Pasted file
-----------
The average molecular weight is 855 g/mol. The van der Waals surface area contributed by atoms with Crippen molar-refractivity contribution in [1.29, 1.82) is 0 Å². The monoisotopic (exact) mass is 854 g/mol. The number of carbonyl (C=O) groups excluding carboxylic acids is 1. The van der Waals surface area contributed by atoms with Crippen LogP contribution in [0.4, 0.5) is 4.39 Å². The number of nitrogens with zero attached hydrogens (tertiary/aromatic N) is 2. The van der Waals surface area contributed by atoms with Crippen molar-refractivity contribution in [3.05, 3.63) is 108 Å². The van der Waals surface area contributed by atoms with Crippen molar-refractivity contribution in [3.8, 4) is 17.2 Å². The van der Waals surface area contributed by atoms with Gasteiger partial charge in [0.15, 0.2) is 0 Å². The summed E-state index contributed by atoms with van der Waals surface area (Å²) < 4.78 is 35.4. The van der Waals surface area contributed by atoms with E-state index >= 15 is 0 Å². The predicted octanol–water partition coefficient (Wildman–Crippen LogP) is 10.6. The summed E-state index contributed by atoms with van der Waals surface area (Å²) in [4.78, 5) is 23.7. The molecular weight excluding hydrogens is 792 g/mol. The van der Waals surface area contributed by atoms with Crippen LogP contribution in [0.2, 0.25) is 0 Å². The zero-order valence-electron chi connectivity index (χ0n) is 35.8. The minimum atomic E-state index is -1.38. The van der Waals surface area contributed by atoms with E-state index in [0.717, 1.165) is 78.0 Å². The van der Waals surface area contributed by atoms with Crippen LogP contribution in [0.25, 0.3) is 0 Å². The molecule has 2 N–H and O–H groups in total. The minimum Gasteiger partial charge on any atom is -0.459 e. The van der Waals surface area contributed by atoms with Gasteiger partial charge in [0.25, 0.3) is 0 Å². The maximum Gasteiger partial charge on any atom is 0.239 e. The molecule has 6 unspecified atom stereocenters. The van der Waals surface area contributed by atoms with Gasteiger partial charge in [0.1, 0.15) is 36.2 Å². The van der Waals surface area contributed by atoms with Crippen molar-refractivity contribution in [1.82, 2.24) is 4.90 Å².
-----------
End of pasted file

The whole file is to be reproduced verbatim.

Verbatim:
The average molecular weight is 855 g/mol. The van der Waals surface area contributed by atoms with Crippen molar-refractivity contribution in [1.29, 1.82) is 0 Å². The monoisotopic (exact) mass is 854 g/mol. The number of carbonyl (C=O) groups excluding carboxylic acids is 1. The van der Waals surface area contributed by atoms with Crippen LogP contribution in [0.4, 0.5) is 4.39 Å². The number of nitrogens with zero attached hydrogens (tertiary/aromatic N) is 2. The van der Waals surface area contributed by atoms with Crippen molar-refractivity contribution in [3.05, 3.63) is 108 Å². The van der Waals surface area contributed by atoms with Crippen molar-refractivity contribution in [3.8, 4) is 17.2 Å². The van der Waals surface area contributed by atoms with Gasteiger partial charge in [0.15, 0.2) is 0 Å². The summed E-state index contributed by atoms with van der Waals surface area (Å²) < 4.78 is 35.4. The van der Waals surface area contributed by atoms with E-state index >= 15 is 0 Å². The predicted octanol–water partition coefficient (Wildman–Crippen LogP) is 10.6. The summed E-state index contributed by atoms with van der Waals surface area (Å²) in [4.78, 5) is 23.7. The molecular weight excluding hydrogens is 792 g/mol. The van der Waals surface area contributed by atoms with Crippen LogP contribution in [0.2, 0.25) is 0 Å². The zero-order valence-electron chi connectivity index (χ0n) is 35.8. The minimum atomic E-state index is -1.38. The van der Waals surface area contributed by atoms with E-state index in [0.717, 1.165) is 78.0 Å². The van der Waals surface area contributed by atoms with Crippen LogP contribution in [0.25, 0.3) is 0 Å². The molecule has 2 N–H and O–H groups in total. The minimum Gasteiger partial charge on any atom is -0.459 e. The van der Waals surface area contributed by atoms with Gasteiger partial charge in [0.25, 0.3) is 0 Å². The maximum Gasteiger partial charge on any atom is 0.239 e. The molecule has 6 unspecified atom stereocenters. The van der Waals surface area contributed by atoms with Gasteiger partial charge in [0.1, 0.15) is 36.2 Å². The van der Waals surface area contributed by atoms with Crippen molar-refractivity contribution in [1.82, 2.24) is 4.90 Å².